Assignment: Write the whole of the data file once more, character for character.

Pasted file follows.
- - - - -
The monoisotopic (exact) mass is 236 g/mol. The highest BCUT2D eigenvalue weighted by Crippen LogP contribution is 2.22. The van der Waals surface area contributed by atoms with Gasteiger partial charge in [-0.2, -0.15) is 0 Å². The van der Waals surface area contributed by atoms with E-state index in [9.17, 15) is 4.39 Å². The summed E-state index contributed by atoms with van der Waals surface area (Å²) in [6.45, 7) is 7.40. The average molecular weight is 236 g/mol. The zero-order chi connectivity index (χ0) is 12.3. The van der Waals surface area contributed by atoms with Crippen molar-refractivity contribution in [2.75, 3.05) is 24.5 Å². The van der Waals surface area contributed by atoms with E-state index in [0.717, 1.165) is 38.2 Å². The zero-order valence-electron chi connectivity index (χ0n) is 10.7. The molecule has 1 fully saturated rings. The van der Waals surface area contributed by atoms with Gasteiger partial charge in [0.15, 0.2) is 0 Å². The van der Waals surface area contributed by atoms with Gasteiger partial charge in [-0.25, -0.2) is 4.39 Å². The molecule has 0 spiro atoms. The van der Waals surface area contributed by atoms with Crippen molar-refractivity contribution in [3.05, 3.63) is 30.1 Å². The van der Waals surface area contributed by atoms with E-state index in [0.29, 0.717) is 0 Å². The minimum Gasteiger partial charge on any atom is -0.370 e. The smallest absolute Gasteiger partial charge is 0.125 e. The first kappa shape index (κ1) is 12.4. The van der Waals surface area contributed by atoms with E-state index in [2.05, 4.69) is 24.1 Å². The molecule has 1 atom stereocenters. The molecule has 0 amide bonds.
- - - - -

The monoisotopic (exact) mass is 236 g/mol. The highest BCUT2D eigenvalue weighted by Crippen LogP contribution is 2.22. The van der Waals surface area contributed by atoms with Gasteiger partial charge in [-0.2, -0.15) is 0 Å². The van der Waals surface area contributed by atoms with E-state index in [9.17, 15) is 4.39 Å². The summed E-state index contributed by atoms with van der Waals surface area (Å²) in [6.45, 7) is 7.40. The average molecular weight is 236 g/mol. The zero-order chi connectivity index (χ0) is 12.3. The van der Waals surface area contributed by atoms with Crippen molar-refractivity contribution in [2.75, 3.05) is 24.5 Å². The van der Waals surface area contributed by atoms with E-state index in [0.717, 1.165) is 38.2 Å². The zero-order valence-electron chi connectivity index (χ0n) is 10.7. The molecule has 1 fully saturated rings. The van der Waals surface area contributed by atoms with Gasteiger partial charge in [0.15, 0.2) is 0 Å². The van der Waals surface area contributed by atoms with Gasteiger partial charge in [-0.25, -0.2) is 4.39 Å². The molecule has 0 spiro atoms. The van der Waals surface area contributed by atoms with Crippen molar-refractivity contribution in [3.05, 3.63) is 30.1 Å². The van der Waals surface area contributed by atoms with E-state index in [0.29, 0.717) is 0 Å². The minimum Gasteiger partial charge on any atom is -0.370 e. The smallest absolute Gasteiger partial charge is 0.125 e. The first kappa shape index (κ1) is 12.4. The van der Waals surface area contributed by atoms with E-state index in [2.05, 4.69) is 24.1 Å². The molecule has 1 atom stereocenters. The molecule has 0 amide bonds.